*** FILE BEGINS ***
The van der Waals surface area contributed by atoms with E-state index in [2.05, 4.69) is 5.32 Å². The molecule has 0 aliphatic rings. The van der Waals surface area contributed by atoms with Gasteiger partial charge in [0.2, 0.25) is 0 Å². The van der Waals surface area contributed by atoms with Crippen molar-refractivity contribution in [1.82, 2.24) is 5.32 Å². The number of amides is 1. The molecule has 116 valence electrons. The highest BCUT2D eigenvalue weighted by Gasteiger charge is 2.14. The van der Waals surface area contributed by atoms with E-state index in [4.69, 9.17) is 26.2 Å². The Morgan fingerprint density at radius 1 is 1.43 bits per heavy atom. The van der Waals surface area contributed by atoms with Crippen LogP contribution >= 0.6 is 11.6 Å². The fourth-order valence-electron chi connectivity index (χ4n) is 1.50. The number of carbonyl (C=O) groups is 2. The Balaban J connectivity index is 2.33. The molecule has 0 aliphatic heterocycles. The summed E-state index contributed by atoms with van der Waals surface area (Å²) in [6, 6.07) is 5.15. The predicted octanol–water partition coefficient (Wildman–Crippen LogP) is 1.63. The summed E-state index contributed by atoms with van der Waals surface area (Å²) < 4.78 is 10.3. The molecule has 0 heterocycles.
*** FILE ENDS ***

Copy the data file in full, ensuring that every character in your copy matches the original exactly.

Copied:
The van der Waals surface area contributed by atoms with E-state index in [2.05, 4.69) is 5.32 Å². The molecule has 0 aliphatic rings. The van der Waals surface area contributed by atoms with Gasteiger partial charge in [0.2, 0.25) is 0 Å². The van der Waals surface area contributed by atoms with Crippen molar-refractivity contribution in [1.82, 2.24) is 5.32 Å². The number of amides is 1. The molecule has 116 valence electrons. The highest BCUT2D eigenvalue weighted by Gasteiger charge is 2.14. The van der Waals surface area contributed by atoms with E-state index in [4.69, 9.17) is 26.2 Å². The Morgan fingerprint density at radius 1 is 1.43 bits per heavy atom. The van der Waals surface area contributed by atoms with Crippen LogP contribution >= 0.6 is 11.6 Å². The fourth-order valence-electron chi connectivity index (χ4n) is 1.50. The number of carbonyl (C=O) groups is 2. The Balaban J connectivity index is 2.33. The molecule has 0 aliphatic heterocycles. The summed E-state index contributed by atoms with van der Waals surface area (Å²) in [6, 6.07) is 5.15. The predicted octanol–water partition coefficient (Wildman–Crippen LogP) is 1.63. The summed E-state index contributed by atoms with van der Waals surface area (Å²) < 4.78 is 10.3. The molecule has 0 heterocycles.